George Shultz, the Reagan administration secretary of state who made it his mission to bring about freedom for Soviet Jewry, lived in the Bay Area for three decades before his Feb. 6 passing at age 100.
The Hoover Institution at Stanford University, where Shultz had been a distinguished fellow for decades, announced his death.
“I had the privilege of working for and with George Shultz for over 36 years,” said Abraham Sofaer, who served as legal adviser in the State Department under Shultz, and who is today the George P. Shultz Distinguished Scholar at the Hoover Institution. “He cared deeply about human rights, helped liberate Soviet Jewry, and supported Israel. But make no mistake, this was because of his underlying belief in freedom, limited government, private property, and the rule of law. His partnership with President Reagan in ending the Cold War was possibly the greatest single advance for human freedom in history.”
Danny Grossman, today CEO of the S.F.-based Jewish Community Federation, was Human Rights Officer on the Soviet Desk at the State Department in Washington and vice consul at the U.S. Consulate in Leningrad during the years Shultz headed the department.
“George Shultz elevated human rights to the top of the agenda in all his meetings with the Soviets,” Grossman recalled. “I had the privilege of writing his talking points on human rights for two years, and at one pivotal point in 1988, he gave me carte blanche to write the most compelling argument he could muster in an upcoming meeting with Soviet Foreign Minister Eduard Shevardnadze.”
Grossman accompanied the just-freed refusenik Natan Sharansky and his wife to the State Department and a meeting with Shultz in the mid-’80s.
“To ensure that the couple felt comfortable, he ushered us into his inner chamber, which was less formal than his state office,” Grossman said, “and he was warm and empathetic throughout the meeting.”
Shultz was a moderate Republican who in a number of economic Cabinet positions during the Nixon presidency advanced affirmative action as redress for discrimination. He was the rare instance of a Nixon Cabinet secretary who emerged from that administration squeaky clean: As Treasury secretary, Shultz stood between Nixon and the president’s desire to harass his opponents with the Internal Revenue Service.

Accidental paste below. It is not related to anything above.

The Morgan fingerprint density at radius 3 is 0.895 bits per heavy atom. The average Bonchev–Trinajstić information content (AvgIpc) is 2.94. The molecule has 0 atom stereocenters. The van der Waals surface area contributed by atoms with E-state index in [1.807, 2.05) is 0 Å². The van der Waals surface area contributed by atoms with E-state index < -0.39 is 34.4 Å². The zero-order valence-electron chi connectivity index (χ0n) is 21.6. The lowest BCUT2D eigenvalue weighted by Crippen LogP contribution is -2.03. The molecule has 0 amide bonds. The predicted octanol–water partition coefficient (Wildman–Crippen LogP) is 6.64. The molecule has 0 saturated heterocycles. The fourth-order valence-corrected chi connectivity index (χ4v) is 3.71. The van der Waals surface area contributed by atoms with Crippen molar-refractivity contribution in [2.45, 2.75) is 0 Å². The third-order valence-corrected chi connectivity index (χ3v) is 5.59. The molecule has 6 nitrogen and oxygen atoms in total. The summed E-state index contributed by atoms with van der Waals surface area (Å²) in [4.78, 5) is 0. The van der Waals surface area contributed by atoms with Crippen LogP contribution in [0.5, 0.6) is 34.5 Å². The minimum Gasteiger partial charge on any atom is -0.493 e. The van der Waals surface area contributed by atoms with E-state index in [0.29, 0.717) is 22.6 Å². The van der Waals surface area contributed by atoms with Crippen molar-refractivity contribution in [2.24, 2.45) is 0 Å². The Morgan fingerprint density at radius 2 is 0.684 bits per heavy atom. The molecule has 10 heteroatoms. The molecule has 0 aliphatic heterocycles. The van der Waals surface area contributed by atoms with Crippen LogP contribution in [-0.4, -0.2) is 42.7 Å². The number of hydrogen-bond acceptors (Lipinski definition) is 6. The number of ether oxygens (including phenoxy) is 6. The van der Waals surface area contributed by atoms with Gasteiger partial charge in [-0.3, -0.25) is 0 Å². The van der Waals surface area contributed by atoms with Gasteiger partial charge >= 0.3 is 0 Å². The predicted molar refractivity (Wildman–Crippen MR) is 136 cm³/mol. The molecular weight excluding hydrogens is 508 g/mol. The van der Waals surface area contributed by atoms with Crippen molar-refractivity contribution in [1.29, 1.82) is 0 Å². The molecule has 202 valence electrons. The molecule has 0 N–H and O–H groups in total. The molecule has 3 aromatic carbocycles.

Shultz left the Nixon Cabinet in 1974 and joined the oil industry services giant Bechtel, eventually becoming president. Reagan tapped Shultz to be secretary of state in 1982 after Alexander Haig’s career imploded over his incautious battles with colleagues.
One of Haig’s perceived indiscretions was to defend Israel too fiercely, including in the war that Israel launched in Lebanon that year. Shultz’s blank slate on Israel and his dealings as an executive with Saudi Arabia immediately sparked wariness among the pro-Israel community.
He soon calmed the waters. Shultz was an enthusiastic proponent of Reagan’s determination to calm tensions in Lebanon, but he also stood firm against terrorism, and was rattled by the 1983 bombing of the Marine barracks in Beirut that killed 241 U.S. military personnel. Shultz had served in the Pacific as a Marine in World War II.
Shultz strongly advocated preventive measures to stop terrorism, quoting among others a rising young Israeli political star, Benjamin Netanyahu. Shultz’s diplomacy led to Palestinian leader Yasser Arafat’s recognition of Israel in 1988, although it did not lead to talks for at least another three years.
His passion, however, was his advocacy for Soviet Jews. He was among the doves in the Reagan administration who sided with the president in nuclear disarmament talks with the USSR, but he leveraged that influence on behalf of Soviet Jews.
Shultz said a highlight of his career was the surprise Passover seder he convened in 1987 at the U.S. Embassy in Moscow, to which he invited Jewish dissidents, known as refuseniks, who were seeking permission to emigrate to Israel.
In 1988, shortly before completing his turn in the job, he said that when Ida Nudel, who attended the seder, called six months later from Israel, he teared up.
“Mr. Secretary, this is Ida Nudel, I’m home,” he recalled her saying.
Abraham Foxman, the retired director of the Anti-Defamation League, called Shultz a “great statesman.”
“His alarm about terrorism’s threat to democracy alerted the world,” Foxman said on Twitter. “His hosting a Passover seder for refuseniks in Moscow was historic.”